Imagine this scenario: You”re driving along U.S. Highway 93 in northern Montana, when you see two billboards inviting you to stop over in Polson for something called the “Miracle of America,” but no information as to what that is. Curiosity overtakes you and you pull in. The first thing you see is a rusty orange VW Beetle on the roof of an otherwise nondescript building, and a sign reading “This Is Not A Tourist Trap.” (That”s a good sign, right?)

If that sounds like the beginning of a horror movie, congratulations, you”d probably make it out alive of the next slasher film thanks to your suspicious nature. But luckily, this is neither a horror movie nor a tourist trap. This is the Miracle of America.

It”s a museum, and it boasts over 150,000 relics from American history near and distant, and covers a wide swath of subjects from fishing to vehicles to handicrafts. It”s way, way off the beaten track, though, in the northeastern corner of Montana”s Flathead Reservation, west of the Flathead National Forest. That means that not many people even know it exists, and, due to its remote location and a small budget for advertising, even less people visit.

The museum is run by Gil and Joanne Mangels, a husband-and-wife team who founded the museum in 1981. Gil has been a collector of pretty much anything interesting since he was a small child and happened upon a Native American arrowhead. It sparked a lifelong love of preserving items. The preservation of old items, even those that time and innovation have rendered obsolete, is important to him, as it allows younger generations to learn about and keep connections to the past. And not just to the objects, but to the people who lived through those times. “Artifacts spark memories,” Gil says, “What”s really neat is to see a Vietnam veteran with their child or their grandchildren. Whereas before they didn”t have that opportunity to bring the subject up, a lot of them will open up with stories and their feelings.”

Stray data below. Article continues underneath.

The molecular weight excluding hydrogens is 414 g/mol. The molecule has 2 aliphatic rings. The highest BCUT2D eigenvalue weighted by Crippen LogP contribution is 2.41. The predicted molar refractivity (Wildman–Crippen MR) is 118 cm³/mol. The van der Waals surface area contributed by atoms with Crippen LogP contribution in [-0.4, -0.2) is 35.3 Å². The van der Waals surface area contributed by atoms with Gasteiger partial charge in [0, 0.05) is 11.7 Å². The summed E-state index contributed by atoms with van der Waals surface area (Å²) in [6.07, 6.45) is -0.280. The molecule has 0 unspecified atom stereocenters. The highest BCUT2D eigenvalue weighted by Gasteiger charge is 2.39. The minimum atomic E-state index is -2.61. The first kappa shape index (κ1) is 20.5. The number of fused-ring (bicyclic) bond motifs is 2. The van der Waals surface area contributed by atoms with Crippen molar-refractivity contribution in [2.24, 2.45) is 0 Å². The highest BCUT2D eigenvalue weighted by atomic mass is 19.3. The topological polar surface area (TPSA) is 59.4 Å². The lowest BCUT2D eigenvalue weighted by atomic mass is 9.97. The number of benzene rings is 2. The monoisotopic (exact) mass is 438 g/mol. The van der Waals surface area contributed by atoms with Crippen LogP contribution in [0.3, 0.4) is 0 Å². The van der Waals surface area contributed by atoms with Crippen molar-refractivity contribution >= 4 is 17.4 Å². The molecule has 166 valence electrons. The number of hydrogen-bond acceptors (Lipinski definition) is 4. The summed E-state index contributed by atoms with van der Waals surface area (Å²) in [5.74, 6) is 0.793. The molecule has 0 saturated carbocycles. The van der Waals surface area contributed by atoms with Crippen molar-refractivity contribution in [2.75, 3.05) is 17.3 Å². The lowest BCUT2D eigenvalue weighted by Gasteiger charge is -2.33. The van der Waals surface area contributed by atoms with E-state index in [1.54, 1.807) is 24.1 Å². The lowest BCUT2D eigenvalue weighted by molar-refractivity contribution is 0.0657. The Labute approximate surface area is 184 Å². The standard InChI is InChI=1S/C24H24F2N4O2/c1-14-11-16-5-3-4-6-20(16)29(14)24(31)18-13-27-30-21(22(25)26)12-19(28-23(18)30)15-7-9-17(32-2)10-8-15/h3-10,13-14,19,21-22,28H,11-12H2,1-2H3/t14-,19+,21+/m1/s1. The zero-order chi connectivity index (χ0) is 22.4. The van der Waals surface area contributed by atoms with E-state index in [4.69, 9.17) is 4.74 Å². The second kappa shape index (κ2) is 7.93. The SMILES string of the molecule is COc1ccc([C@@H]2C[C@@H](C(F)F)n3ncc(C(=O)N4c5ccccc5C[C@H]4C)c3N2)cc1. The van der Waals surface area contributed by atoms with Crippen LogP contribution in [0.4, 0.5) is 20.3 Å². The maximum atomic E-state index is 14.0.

Objects are grouped by type, but the museum as a whole has a friendly, informal atmosphere.

Cookware from various periods, complete with a stylish apron.

A soda shop mock-up, complete with bottles, stools and advertisements.

Even the tiniest items have been carefully saved–check out the flower shapes on the walls and see they”re actually bits of hardware.

Campaign posters date from Hoover to Clinton.

Here are all the toys you could ever want. Many visitors who grew up in the middle of the 20th century may recognize some of these.

A general store-style setting, complete with an ornate cash register.

The evolution of the vacuum cleaner.

Military memorabilia is a common collector”s item, and the museum does not disappoint.

Weapons and ammunition from a variety of places. We”ll just assume it isn”t live.

Outside has just as many attractions as inside.

The collection features just about everything, and we do mean everything.

UFOs and gallows don”t normally go together, but…why not?

The nice thing about a relatively small audience is that the owners get to spend time with their visitors, too. Visitors might get a personal tour of the museum, and sometimes it can be tailored to the personal interests of that audience. That”s because the museum has a little bit of everything. Do you like toys? Political campaign memorabilia? Military items? Home appliances? They have it all. You might wonder what a collection like this is worth–after all, it seems like an Antiques Roadshow fever dream. Gil, however, isn”t interested in the monetary value of the items, but rather what they can offer people in terms of knowledge and inspiration.

That being said, the Miracle of America does struggle with publicity and funding, although some visitors like that because it means no lines and no crowds. The Mangels” grandson has agreed to take over the museum in the future, and hopefully, will be able to keep the doors open so future generations can appreciate the items of the past.